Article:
- So native roots were vertically integrated. And if you're not familiar with that term, it means that we provide every touchpoint from seed to sale. So we have a 200,000-square-foot grow facility here in Denver, where we pump out a ton of great cannabis for the state. We have our own retail locations, we make our own marijuana-infused products in our MIP. And we have everything down to the retail store. So budtenders reporting directly into our corporate office gives us a really nice ecosystem that we own from start to finish, we have about 20 locations across the state soon to be 21. Most of those are owned by our corporate office, we have two stores that are partners. So somebody else holds the license, and we run and manage and own a portion of those, they all have different names because they all came online at different times. So for instance, the dandelion location, which is in Boulder, Colorado, was one of our first locations and we kept the name the dandelion, even though it is a native root, all the products inside her native roots. But the name on the outside, when you see it is the dandelion.
Interesting. So from a marketing perspective, I imagine that's gotta be relatively challenging, considering you've got a ton of different locations with different names that probably have some kind of different branding aspects to them as well. Luckily, most
luckily all of the locations have native roots somewhere in the name. So we get by on that. It's not like we're trying to market Old Navy, Banana Republic, and the Gap all at the same time. We get to market native roots which makes it a little bit easier for us. I can't imagine having to do five to 15 different marketing plans.
Yeah, I mean, either, so I don't play me. Awesome. Okay, so the big thing with the cannabis side, especially from a marketing perspective, is wildly challenging. There's so many things you can't do. There are regulations in 15 different places that you got to change every couple of minutes. So it's hard to follow that kind of stuff. What are you doing? Like what's, what's the majority of your marketing approach right now? And also, how do you kind of navigate the constant changes in the industry?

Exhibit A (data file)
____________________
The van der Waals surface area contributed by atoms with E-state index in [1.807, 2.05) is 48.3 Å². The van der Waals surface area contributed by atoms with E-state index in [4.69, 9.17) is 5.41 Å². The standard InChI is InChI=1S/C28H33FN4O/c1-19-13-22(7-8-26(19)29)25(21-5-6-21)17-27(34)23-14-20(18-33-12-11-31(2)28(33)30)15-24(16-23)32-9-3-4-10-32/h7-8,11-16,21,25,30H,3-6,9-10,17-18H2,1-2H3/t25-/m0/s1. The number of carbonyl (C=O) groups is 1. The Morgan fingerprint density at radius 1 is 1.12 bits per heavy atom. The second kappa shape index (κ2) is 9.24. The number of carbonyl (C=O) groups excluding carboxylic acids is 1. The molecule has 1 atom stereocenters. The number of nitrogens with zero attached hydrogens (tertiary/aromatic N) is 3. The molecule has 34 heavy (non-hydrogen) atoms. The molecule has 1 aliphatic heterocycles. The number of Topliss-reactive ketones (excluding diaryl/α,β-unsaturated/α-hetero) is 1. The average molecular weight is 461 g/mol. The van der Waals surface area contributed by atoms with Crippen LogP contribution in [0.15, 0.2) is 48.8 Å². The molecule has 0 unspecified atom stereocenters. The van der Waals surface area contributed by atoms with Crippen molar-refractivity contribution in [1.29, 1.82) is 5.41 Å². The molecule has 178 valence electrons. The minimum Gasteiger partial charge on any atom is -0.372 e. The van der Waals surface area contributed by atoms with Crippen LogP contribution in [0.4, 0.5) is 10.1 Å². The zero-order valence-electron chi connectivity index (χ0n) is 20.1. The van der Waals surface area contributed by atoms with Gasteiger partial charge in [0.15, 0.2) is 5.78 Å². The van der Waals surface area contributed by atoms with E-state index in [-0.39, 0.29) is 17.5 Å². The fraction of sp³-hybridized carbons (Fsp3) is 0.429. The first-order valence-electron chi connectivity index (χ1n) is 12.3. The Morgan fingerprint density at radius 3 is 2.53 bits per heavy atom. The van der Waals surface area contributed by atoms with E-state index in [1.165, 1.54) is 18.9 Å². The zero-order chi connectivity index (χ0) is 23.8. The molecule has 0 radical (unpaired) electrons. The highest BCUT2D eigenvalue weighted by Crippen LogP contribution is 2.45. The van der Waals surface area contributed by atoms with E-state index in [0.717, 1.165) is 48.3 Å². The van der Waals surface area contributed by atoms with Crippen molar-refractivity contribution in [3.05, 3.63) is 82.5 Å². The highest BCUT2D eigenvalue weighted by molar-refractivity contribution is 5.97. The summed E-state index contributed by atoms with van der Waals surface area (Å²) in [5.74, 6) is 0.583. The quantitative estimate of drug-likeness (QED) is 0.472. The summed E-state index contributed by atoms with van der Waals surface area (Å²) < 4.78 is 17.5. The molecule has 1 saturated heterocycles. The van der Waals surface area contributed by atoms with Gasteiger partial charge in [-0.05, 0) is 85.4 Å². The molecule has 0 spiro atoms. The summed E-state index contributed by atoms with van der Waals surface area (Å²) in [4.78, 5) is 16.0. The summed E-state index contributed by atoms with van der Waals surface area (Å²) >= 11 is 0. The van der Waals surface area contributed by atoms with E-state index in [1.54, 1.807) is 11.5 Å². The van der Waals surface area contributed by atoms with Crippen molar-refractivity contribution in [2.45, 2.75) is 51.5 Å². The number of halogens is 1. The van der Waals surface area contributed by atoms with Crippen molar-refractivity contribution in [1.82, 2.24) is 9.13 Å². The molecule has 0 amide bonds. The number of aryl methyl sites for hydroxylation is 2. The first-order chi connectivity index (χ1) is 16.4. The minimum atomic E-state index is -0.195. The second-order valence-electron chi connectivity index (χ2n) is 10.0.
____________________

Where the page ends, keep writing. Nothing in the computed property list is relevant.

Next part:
Yeah, so I'll address the constant changes first, because that's actually the easiest one, and it's because we have an amazing legal and compliance team here at Native Roots. So we have a group of people whose full-time job is to make sure that we're compliant and following all of the compliance regulations, not only by the state but various platforms. And as well as federal regulations as well, so even though we are not federally legal, we do have some things that we can and cannot do from the federal government. And then the state likes to step in and says what we can and cannot do. And then we have some specific things that we can and cannot do by platform. And our compliance team is amazing at staying on top of that, so my hat is off to them. Kudos, thank you to the native roots compliance and legal team. Without you, my job would be 10 times more complicated. And now, some of the regulations that's what you're asking about, correct?
Yep, the regulations. And then what you're doing Marty forgot the first part of the question. Yeah, there are,
there are a lot of things that are constantly changing. And, you know, native REITs, used to operate some locations in Canada as well, we have divested that arm of the business. But in Canada, it was even funnier, because we couldn't show anybody having a good time. Like, in the United States, we can show someone holding a joint, we can't show them smoking the joint. But in Canada, we couldn't show them having a good time. So everyone was supposed to be very sad as they consumed cannabis. And it's just, you know, the rules and the regulations and interest in history are just wild.